DSE/DITSL International Training Course-Workshop on "Ecofarming: Ecologically and Socially Sustainable Land Management" From November 16 - December 11, 1998 in Ethiopia

Sahle Tesfai


Under the sponsorship of the German government, the Food and Agriculture Development Center (ZEL) of the Gennan Foundation for International Development (DSE), in cooperation with the German Institute for Tropical and Subtropical Agriculture (DITSL), conducted an international workshop entitled "Ecofarming: Ecologically and Socially Sustainable Land Management", which was initiated on November 16, and was closed on Friday, December 11 , at the Wabe Shebelle Hotel in Addis Ababa.
The workshop took place at various locations in Addis Ababa, Debre Zeit, Sodere, Dodola, and Awassa, close to projects, research stations, and farmers' communities which were visited during the event.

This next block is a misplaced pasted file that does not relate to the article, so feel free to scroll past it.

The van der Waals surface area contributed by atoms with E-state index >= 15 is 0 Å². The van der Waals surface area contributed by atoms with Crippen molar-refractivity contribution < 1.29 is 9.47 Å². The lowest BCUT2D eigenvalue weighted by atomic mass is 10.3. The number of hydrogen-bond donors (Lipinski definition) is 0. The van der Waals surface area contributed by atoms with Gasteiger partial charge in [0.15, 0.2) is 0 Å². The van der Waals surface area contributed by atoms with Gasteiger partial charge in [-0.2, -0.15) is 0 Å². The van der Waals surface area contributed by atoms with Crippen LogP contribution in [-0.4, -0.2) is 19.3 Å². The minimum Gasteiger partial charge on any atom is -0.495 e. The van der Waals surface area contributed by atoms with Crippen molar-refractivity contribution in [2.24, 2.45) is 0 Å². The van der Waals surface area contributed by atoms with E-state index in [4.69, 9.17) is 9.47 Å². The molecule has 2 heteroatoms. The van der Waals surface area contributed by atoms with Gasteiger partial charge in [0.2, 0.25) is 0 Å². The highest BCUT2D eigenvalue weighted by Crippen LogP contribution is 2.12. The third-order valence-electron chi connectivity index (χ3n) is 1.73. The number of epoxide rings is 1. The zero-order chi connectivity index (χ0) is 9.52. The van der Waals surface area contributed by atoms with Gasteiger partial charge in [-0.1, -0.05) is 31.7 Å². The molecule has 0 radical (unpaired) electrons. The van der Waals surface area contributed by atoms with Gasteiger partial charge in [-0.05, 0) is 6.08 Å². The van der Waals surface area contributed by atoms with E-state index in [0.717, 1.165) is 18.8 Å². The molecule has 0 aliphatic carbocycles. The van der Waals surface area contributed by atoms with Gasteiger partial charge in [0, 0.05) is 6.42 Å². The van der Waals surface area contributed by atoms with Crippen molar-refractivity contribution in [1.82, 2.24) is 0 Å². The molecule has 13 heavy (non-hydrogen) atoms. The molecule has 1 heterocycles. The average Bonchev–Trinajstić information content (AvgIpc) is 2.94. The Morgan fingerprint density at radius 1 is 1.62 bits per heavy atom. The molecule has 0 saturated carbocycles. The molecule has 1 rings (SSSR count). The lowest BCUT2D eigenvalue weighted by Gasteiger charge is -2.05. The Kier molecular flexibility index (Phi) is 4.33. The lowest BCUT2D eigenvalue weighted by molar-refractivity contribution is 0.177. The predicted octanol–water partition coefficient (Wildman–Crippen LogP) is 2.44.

The workshop gathered together 24 senior agricultural experts, coming from Ethiopia, Cameroun, Ghana, Kenya, Nigeria, Tanazania and Uganda, who work in governmental and non-governmental organizations involved in rural development, planning, research, education, and extension. Mr. Roland Bunch, an internationally recognized advisor in ecofarming technologies, participatory technology development and extension, living in Honduras, Central America, guided the workshop as main lecturer and moderator, sharing with the participants the experiences of the hundreds of development institutions with which he has worked over the last thirty years in Africa, Asia, and Latin America. Ethiopian scientists based at Debre Zeit, Melkassa, Alemaya, and Awassa, substantially contributed to the workshop, highlighting specific Ethiopian experiences. Unlike the so-called "modern", or conventional farming, which relies on a high level of inputs, such as chemical fertilizers and pesticides, ecofarming technologies are based on intensive research work done worldwide in the last Twenty years, which is incorporated indigenous farmers' knowledge and their own way of experimenting, to achieve locally appropriate, sustainable and economically viable solutions for their specific farming systems.

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